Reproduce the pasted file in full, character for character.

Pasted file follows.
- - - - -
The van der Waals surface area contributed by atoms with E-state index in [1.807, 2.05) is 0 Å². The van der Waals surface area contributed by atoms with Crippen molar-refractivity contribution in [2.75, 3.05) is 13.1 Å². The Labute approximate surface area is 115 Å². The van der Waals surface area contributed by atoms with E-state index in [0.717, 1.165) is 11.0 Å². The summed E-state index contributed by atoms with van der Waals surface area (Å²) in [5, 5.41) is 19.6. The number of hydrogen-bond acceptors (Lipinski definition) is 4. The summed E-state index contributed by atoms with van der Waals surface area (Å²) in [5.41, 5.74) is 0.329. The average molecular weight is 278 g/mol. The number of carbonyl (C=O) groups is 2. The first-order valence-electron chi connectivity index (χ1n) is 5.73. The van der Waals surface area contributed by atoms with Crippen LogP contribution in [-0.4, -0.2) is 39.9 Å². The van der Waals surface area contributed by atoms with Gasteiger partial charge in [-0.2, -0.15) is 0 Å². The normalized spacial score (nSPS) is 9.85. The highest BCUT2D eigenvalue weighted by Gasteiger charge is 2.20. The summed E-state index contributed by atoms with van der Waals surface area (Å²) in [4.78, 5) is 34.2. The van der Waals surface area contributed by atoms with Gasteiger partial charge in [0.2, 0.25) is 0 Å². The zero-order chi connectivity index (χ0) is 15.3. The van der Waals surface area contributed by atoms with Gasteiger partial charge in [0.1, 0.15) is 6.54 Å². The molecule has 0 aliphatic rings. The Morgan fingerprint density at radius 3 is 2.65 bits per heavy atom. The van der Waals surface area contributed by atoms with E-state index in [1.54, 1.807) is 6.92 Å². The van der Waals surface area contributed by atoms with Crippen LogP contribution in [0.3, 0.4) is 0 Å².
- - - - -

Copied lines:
The van der Waals surface area contributed by atoms with E-state index in [1.807, 2.05) is 0 Å². The van der Waals surface area contributed by atoms with Crippen molar-refractivity contribution in [2.75, 3.05) is 13.1 Å². The Labute approximate surface area is 115 Å². The van der Waals surface area contributed by atoms with E-state index in [0.717, 1.165) is 11.0 Å². The summed E-state index contributed by atoms with van der Waals surface area (Å²) in [5, 5.41) is 19.6. The number of hydrogen-bond acceptors (Lipinski definition) is 4. The summed E-state index contributed by atoms with van der Waals surface area (Å²) in [5.41, 5.74) is 0.329. The average molecular weight is 278 g/mol. The number of carbonyl (C=O) groups is 2. The first-order valence-electron chi connectivity index (χ1n) is 5.73. The van der Waals surface area contributed by atoms with Crippen LogP contribution in [-0.4, -0.2) is 39.9 Å². The van der Waals surface area contributed by atoms with Gasteiger partial charge in [-0.2, -0.15) is 0 Å². The normalized spacial score (nSPS) is 9.85. The highest BCUT2D eigenvalue weighted by Gasteiger charge is 2.20. The summed E-state index contributed by atoms with van der Waals surface area (Å²) in [4.78, 5) is 34.2. The van der Waals surface area contributed by atoms with Gasteiger partial charge in [0.2, 0.25) is 0 Å². The zero-order chi connectivity index (χ0) is 15.3. The van der Waals surface area contributed by atoms with Gasteiger partial charge in [0.1, 0.15) is 6.54 Å². The molecule has 0 aliphatic rings. The Morgan fingerprint density at radius 3 is 2.65 bits per heavy atom. The van der Waals surface area contributed by atoms with E-state index in [1.54, 1.807) is 6.92 Å². The van der Waals surface area contributed by atoms with Crippen LogP contribution in [0.3, 0.4) is 0 Å².